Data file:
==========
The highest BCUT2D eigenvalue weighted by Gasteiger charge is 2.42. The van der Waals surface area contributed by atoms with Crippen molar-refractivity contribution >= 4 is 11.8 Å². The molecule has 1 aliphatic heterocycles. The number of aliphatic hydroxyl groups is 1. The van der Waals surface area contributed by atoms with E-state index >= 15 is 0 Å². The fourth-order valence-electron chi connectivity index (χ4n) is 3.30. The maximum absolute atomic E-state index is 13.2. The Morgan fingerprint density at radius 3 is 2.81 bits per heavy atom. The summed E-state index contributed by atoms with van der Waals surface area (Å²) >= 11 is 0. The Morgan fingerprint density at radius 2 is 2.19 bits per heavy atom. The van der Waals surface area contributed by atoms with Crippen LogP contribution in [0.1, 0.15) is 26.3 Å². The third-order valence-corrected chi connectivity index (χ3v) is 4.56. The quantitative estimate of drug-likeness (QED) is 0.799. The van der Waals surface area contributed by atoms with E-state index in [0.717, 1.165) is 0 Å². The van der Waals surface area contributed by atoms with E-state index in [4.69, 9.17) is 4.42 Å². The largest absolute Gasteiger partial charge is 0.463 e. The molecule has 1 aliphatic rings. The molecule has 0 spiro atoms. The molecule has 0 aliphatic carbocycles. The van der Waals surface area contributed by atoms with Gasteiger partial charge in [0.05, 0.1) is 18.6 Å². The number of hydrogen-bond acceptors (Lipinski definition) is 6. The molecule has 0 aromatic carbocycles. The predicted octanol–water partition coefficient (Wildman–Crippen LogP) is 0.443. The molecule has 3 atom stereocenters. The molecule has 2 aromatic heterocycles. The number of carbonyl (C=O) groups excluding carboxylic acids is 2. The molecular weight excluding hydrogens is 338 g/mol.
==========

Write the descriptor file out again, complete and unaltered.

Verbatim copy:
The highest BCUT2D eigenvalue weighted by Gasteiger charge is 2.42. The van der Waals surface area contributed by atoms with Crippen molar-refractivity contribution >= 4 is 11.8 Å². The molecule has 1 aliphatic heterocycles. The number of aliphatic hydroxyl groups is 1. The van der Waals surface area contributed by atoms with E-state index >= 15 is 0 Å². The fourth-order valence-electron chi connectivity index (χ4n) is 3.30. The maximum absolute atomic E-state index is 13.2. The Morgan fingerprint density at radius 3 is 2.81 bits per heavy atom. The summed E-state index contributed by atoms with van der Waals surface area (Å²) >= 11 is 0. The Morgan fingerprint density at radius 2 is 2.19 bits per heavy atom. The van der Waals surface area contributed by atoms with Crippen LogP contribution in [0.1, 0.15) is 26.3 Å². The third-order valence-corrected chi connectivity index (χ3v) is 4.56. The quantitative estimate of drug-likeness (QED) is 0.799. The van der Waals surface area contributed by atoms with E-state index in [0.717, 1.165) is 0 Å². The van der Waals surface area contributed by atoms with E-state index in [4.69, 9.17) is 4.42 Å². The largest absolute Gasteiger partial charge is 0.463 e. The molecule has 1 aliphatic rings. The molecule has 0 spiro atoms. The molecule has 0 aliphatic carbocycles. The van der Waals surface area contributed by atoms with Gasteiger partial charge in [0.05, 0.1) is 18.6 Å². The number of hydrogen-bond acceptors (Lipinski definition) is 6. The molecule has 0 aromatic carbocycles. The predicted octanol–water partition coefficient (Wildman–Crippen LogP) is 0.443. The molecule has 3 atom stereocenters. The molecule has 2 aromatic heterocycles. The number of carbonyl (C=O) groups excluding carboxylic acids is 2. The molecular weight excluding hydrogens is 338 g/mol.